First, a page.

Muscle freezing: Temperature

<< Previous Message | Next Message >>
From:Tim Morken <> (by way of histonet)
To:histonet <>
Content-Type:text/plain; charset="us-ascii"

The best way to get a consistent freezing  temperature of the isopentane
used in freezing muscle biopsies is to use a digital thermometer. We
used one from Fluka. The thermometer has a metal probe rod which can
also be used to stir the isopentane. We let the temperature go down to
neg 160 deg C and then plunged in the muscle sample for 25 seconds. It
is important, in my experience, to have the liquid nitrogen level be at
or above the level of the isopentane in the beaker in order to get the
best temperature drop.

The muscle sample (human) was prepared by sectioning off a piece of a
biopsy and orienting it so we would get a cross section. A wood square
about 25 mm square and 5 mm thick was spread with a mix of 10 percent
gum tragacanth which was made into a pyramid shape. The muscle was put
on the tip of the pyramid and pushed into the gum a little bit to hold
it. We then held it upside down until the temp of the isopentane was
just right. This insured a good orientation. We used a pair of big
forceps to hold the block.

After freezing we put it in a zip lock bag in the cryostat (if it was to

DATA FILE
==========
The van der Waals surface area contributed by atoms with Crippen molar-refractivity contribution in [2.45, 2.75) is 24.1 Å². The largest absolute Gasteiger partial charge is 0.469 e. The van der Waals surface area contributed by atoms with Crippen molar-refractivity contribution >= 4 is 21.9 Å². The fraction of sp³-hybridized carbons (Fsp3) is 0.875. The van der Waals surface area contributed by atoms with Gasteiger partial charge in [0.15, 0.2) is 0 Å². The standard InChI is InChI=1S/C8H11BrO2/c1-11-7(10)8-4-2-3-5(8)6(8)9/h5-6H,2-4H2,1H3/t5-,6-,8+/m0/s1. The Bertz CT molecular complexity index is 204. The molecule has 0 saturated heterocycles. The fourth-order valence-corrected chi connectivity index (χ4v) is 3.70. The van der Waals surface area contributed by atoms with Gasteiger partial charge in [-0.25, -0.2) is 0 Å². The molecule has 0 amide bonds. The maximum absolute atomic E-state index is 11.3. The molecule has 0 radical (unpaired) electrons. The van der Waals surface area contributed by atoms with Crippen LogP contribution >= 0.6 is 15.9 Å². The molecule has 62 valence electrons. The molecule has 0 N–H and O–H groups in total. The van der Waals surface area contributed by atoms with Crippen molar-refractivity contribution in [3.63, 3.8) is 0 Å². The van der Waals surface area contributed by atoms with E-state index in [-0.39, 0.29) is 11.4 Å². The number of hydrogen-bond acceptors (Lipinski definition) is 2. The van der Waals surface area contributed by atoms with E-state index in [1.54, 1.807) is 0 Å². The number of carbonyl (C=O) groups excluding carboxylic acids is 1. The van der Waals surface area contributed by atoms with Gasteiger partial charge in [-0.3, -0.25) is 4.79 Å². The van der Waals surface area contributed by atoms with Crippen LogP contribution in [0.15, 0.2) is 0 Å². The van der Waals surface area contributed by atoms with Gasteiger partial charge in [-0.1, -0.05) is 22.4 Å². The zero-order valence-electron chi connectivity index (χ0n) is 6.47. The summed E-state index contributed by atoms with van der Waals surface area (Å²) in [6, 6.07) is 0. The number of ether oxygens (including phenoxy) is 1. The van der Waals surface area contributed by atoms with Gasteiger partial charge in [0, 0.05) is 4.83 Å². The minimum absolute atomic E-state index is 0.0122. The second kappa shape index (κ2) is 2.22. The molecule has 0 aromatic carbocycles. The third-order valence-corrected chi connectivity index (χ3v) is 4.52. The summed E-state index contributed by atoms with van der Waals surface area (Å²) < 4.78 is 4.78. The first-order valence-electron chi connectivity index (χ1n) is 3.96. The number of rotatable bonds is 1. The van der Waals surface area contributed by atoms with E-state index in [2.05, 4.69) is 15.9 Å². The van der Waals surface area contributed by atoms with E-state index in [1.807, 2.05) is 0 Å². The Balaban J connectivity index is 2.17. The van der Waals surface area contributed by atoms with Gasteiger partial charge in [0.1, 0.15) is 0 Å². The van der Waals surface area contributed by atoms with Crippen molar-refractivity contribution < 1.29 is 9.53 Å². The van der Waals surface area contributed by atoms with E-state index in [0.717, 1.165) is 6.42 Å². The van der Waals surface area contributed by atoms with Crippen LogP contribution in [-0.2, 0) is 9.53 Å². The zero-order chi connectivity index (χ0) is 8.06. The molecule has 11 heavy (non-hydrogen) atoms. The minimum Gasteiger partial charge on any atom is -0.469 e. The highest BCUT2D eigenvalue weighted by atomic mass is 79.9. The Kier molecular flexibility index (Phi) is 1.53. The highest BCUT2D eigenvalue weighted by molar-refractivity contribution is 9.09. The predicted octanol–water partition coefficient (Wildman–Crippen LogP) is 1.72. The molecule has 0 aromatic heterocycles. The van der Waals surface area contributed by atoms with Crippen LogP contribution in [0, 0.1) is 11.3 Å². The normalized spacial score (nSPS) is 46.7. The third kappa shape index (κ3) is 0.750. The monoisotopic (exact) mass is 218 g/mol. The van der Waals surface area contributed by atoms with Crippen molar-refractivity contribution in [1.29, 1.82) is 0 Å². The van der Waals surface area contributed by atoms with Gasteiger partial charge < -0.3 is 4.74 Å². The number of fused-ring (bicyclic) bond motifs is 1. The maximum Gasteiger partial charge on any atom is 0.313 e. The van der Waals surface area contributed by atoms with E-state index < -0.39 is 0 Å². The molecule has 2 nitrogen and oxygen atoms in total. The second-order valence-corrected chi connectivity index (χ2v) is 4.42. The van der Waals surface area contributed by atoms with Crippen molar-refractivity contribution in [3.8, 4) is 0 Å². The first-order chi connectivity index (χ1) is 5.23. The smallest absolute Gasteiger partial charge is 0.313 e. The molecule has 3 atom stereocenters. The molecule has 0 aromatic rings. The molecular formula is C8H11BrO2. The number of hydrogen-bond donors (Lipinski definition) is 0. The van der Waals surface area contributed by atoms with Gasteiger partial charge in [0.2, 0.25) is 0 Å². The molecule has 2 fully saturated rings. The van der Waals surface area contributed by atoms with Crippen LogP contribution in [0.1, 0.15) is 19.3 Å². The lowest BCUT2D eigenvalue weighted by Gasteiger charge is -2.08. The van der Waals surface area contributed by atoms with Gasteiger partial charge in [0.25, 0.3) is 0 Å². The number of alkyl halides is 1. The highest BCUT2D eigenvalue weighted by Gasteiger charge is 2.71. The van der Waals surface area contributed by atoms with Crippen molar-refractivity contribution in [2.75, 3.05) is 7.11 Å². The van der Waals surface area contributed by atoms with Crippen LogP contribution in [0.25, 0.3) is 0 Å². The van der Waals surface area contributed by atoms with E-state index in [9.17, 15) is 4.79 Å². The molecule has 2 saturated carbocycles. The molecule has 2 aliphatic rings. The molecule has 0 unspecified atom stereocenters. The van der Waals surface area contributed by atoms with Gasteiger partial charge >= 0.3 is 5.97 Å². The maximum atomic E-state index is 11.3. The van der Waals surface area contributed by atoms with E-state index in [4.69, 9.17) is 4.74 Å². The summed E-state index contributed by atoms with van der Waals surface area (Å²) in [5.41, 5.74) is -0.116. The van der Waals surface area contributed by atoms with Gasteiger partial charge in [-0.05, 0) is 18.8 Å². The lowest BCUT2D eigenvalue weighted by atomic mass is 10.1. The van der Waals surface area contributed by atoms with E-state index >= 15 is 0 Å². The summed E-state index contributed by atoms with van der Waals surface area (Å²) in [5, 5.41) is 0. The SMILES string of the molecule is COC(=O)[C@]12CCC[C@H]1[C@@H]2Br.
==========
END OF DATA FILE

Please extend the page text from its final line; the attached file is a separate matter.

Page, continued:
be sectioned that day) or the minus 70 deg C freezer (if it was to be
done later). Never had a single bad prep this way.

Tim Morken, B.S., EMT(MSA), HTL(ASCP)
Infectious Disease Pathology
Centers for Disease Control
1600 Clifton Rd.
Atlanta, GA 30333


FAX:  (404)639-3043

----Original Message Follows----
Date: Fri, 23 Oct 1998 10:09:35 -0700
From: "Garcia, Vicki {USA~Palo Alto}" <>
Subject: RE: Freezing Muscle
To: 'Margaret Gondo' <>,

Hi Margaret-
I just started freezing mouse soleus muscle and have tried everything!
procedure that works best for me is attaching the muscle to the chuck
gum tragacanth and then freezing it in isopentane cooled by liquid
I suspend a stainless steel beaker above the container of liquid
nitrogen so
that the very bottom of the beaker is submerged in the liquid nitrogen.
is critical that your isopentane is cold enough.  The isopentane will
to turn white at the bottom of the container and will begin to get
At this point it is cold enough to freeze muscle.

Vicki Garcia
Roche Bioscience
Tissue Repair
Palo Alto, Ca.
> -----Original Message-----
> From:	Margaret Gondo []
> Sent:	Friday, October 23, 1998 9:39 AM
> To:
> Subject:	Freezing Muscle
> Hi Kids!
> I'm going to be doing some work with muscle(frozen sections)  pretty
> I've always heard horror stories about freeze artifact and things like
> that. I just wanted to know if there is any good reference out there
> so I can read up on muscle techniques.
> Thanks,
> Margaret

Get Your Private, Free Email at

<< Previous Message | Next Message >>